9. Feb 9, 2017 #9 of 12
    peds48

    peds48 Genius.

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    Well it sucks Dish offers an inferior service. I was referring to DIRECTV.


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  10. James Long

    James Long Ready for Uplink! Staff Member Super Moderator DBSTalk Club

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    DISH uses the Distants laws to provide out of market affiliates in short markets. (Are you are saying Mobile is one of those?) DISH typically picks an affiliate from a close market. The close market approach allows DISH to offer channels with some connection to the customer, instead of a NYC or LA affiliate with no connection to people in that market. In the Mobile market all networks are available from local Mobile or Pensacola stations.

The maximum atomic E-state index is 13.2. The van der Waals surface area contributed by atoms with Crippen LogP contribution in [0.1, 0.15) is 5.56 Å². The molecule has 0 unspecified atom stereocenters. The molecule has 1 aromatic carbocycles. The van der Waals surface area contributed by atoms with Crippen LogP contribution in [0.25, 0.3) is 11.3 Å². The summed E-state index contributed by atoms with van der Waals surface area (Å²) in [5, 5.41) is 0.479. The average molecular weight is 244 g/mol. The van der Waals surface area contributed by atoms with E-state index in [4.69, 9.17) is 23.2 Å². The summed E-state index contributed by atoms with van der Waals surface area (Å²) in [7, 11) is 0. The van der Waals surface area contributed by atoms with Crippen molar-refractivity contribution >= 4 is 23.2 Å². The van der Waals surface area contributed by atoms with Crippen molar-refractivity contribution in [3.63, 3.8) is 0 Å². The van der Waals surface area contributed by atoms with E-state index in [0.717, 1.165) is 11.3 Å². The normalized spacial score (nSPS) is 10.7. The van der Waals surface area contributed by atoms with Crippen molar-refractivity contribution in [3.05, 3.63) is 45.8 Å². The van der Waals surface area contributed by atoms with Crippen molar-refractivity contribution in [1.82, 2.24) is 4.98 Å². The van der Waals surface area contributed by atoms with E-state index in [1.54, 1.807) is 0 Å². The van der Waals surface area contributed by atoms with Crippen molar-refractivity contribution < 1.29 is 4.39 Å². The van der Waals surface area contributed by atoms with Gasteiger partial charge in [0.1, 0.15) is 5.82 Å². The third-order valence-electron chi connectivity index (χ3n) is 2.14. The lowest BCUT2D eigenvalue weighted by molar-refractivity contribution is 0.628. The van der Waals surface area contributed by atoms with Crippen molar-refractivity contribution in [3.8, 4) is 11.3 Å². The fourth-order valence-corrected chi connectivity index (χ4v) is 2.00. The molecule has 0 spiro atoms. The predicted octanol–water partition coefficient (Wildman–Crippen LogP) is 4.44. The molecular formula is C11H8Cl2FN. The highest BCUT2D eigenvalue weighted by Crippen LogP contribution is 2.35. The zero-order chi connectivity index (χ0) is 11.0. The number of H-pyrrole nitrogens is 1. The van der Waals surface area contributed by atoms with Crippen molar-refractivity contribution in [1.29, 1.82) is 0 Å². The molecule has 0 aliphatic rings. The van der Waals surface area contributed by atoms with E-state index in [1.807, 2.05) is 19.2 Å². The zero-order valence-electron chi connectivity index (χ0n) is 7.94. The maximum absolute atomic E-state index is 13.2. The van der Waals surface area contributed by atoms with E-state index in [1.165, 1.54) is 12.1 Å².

Or are you referring to RV service instead of Mobile, Alabama?
     
  11. Troch2002

    Troch2002 Member

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    If you are traveling with your RV, or Tailgater setup, all you have to do is call Dish , tell them you are traveling, you give them the address of where you are staying, and they will activate that DMAs locals for you.

    I've done this several times without issues.
    But I also don't call every night to change them.
    If I know I'm staying in more than 1 location for less than a week, then I use OTA or I used to just use a conus market .
     
  12. camo

    camo Godfather

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    When I was with Directv it was the same. I had homes in Nebraska and Arizona and when I traveled between would take my Hr24, all I did was call and they would change my locals on receiver. Issue I ran into was Nebraska had no locals so I had to jump through hoops with distant networks.